Lake and Sumter Style Magazine
8:13 pm EDT
Monday, October 19, 2020

From drab to fab: A D-I-Y furniture makeover

Are some of your beloved wooden tables and chairs starting to look a little shabby and timeworn? Revitalize forgotten furniture with a simple DIY transformation.

Putting your own flair into an old piece of furniture or thrift store find is a creative and budget-friendly way to transform unused items into personal treasures.

Refinishing old tables, chairs, and other wooden items can instill new life, making these pieces functional and contemporary once more. Whether you’re repurposing a piece entirely, or simply updating the look, there are a few things to keep in mind.

• Color: Do you have a specific room in mind to use your selected piece? If you have a place already chosen, consider a color stain to match the room’s décor. If not, a versatile wood tone may be a better choice.

• Product: Is this your first project? If so, water-based products can be a simpler, do-it-yourself (DIY) friendly alternative to oil based stains and finishes. Will your “new” furniture be in frequent or casual use? To protect from wear and tear on daily-use items, be sure to finish your project with an appropriate sealant or protective coat. Interior stain and sealers offer a protective element built into the product, which provides rich color and tough, durable results.

• Preparation: Although you may be anxious to put your new treasure to use, taking time to properly strip and prepare your wood for its new finish will ensure the best results.

This DIY project, created by Beth Hunter, author of the blog “Home Stories A to Z,” shows you how to take a tired, outdated coffee table from attic to amazing in three simple steps.

• Chemical stripper
• Hand-held paint scraper
• Tack cloths or lint-free rags
• Rubber gloves
• Safety glasses
• Orbital sander with 60-, 120- and 220-grit discs
• Interior wood stain and sealer product (in the ready-to-use or custom-tinted to your color of choice)
• Painter’s tape
• Paintbrush
• 300-grit sandpaper


1. Use a chemical stripper to remove heavy layers of paint, stain, or varnish. Follow the label’s directions, allowing the stripper to sit for the designated amount of time and then gently scraping and wiping away the residue. Remember, tack cloth or lint-free rag is important, so you don’t leave particles behind.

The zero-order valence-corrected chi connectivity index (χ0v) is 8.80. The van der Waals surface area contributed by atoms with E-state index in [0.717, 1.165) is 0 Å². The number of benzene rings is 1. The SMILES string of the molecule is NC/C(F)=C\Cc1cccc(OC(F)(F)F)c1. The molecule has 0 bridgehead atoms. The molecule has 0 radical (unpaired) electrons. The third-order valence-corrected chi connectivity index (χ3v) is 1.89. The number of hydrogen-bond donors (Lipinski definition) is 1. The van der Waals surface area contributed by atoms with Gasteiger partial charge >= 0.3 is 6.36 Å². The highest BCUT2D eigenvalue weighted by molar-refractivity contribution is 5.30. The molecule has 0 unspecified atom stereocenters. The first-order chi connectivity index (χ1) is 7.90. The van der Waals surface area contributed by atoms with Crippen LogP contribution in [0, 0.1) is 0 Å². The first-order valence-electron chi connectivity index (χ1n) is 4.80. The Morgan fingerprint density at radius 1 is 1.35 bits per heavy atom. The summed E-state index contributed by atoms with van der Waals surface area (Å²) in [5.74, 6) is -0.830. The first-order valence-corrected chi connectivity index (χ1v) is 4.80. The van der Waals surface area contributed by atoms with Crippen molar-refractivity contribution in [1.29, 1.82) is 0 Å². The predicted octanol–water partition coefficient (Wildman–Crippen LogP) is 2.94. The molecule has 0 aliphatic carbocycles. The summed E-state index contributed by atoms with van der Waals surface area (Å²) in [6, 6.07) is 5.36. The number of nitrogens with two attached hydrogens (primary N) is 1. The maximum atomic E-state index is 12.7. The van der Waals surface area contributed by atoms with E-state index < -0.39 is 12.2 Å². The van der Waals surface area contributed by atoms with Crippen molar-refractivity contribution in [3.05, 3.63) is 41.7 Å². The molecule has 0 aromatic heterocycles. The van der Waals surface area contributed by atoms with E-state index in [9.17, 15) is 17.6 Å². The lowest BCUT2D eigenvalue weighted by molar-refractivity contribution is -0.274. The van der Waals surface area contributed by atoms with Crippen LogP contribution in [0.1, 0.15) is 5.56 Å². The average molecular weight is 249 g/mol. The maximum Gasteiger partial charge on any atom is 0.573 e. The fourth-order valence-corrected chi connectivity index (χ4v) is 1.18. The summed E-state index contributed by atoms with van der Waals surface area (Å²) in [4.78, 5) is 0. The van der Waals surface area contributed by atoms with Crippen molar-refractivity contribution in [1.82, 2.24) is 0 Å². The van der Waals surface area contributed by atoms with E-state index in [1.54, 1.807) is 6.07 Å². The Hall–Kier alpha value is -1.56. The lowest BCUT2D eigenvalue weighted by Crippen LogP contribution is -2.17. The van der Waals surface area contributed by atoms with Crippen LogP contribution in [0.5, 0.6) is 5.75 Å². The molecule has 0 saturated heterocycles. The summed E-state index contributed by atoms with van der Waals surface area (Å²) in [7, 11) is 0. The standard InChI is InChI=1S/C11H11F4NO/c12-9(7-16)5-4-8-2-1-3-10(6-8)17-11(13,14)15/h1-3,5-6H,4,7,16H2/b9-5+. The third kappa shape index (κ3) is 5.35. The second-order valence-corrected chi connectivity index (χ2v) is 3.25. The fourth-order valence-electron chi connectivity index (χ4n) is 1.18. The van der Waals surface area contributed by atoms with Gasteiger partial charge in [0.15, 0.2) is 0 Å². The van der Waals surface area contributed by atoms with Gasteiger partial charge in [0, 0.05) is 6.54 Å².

Tip: Remember to wear gloves approved for chemical handling and eye protection, and be sure to set up your project in a well-ventilated area. A respirator may be necessary to ensure you don’t inhale too many powerful fumes.

fab-furniture-0214-0032. Once your piece has been stripped, wiped clean with a damp rag, and allowed to dry thoroughly, you are ready to sand. Although for some small projects sandpaper sheets will do, you will get the best results using a quality orbital sander (there are many options in the $50 to $100 range, well worth the investment if you’ll be doing more projects in the future). Using the sander, start with a low-grit, coarse sandpaper (60 grit) and work up to the high-grit, fine paper (220 grit). The low grit takes off any remaining finish quickly and roughens the wood, while the finer grits smooth the wood and create a pristine surface. After sanding, use a tack cloth to wipe down your piece and remove the dust.

3. Now you are ready to add color. For this project, a series of colors in the Cabot Premium Wood Finish line were used. The products in this line are water-based stain and sealers so they dry quickly, and are good choices for a person who loves DIY projects because they stain and protect at once while providing beautiful results. If you will be using multiple colors, as with this project, tape off areas to make crisp lines. Use a brush to apply the product, and allow to dry as described on the package directions. Use ultra-fine grit sand paper, such as 300 grit, to sand the first coat lightly. Finish with a second coat.

Tips: For a richer color, use the finest sand paper possible to remove as little stain as possible between coats. Apply more layers for a darker look, or only one coat for a distressed look.

Provided by: Family Features and

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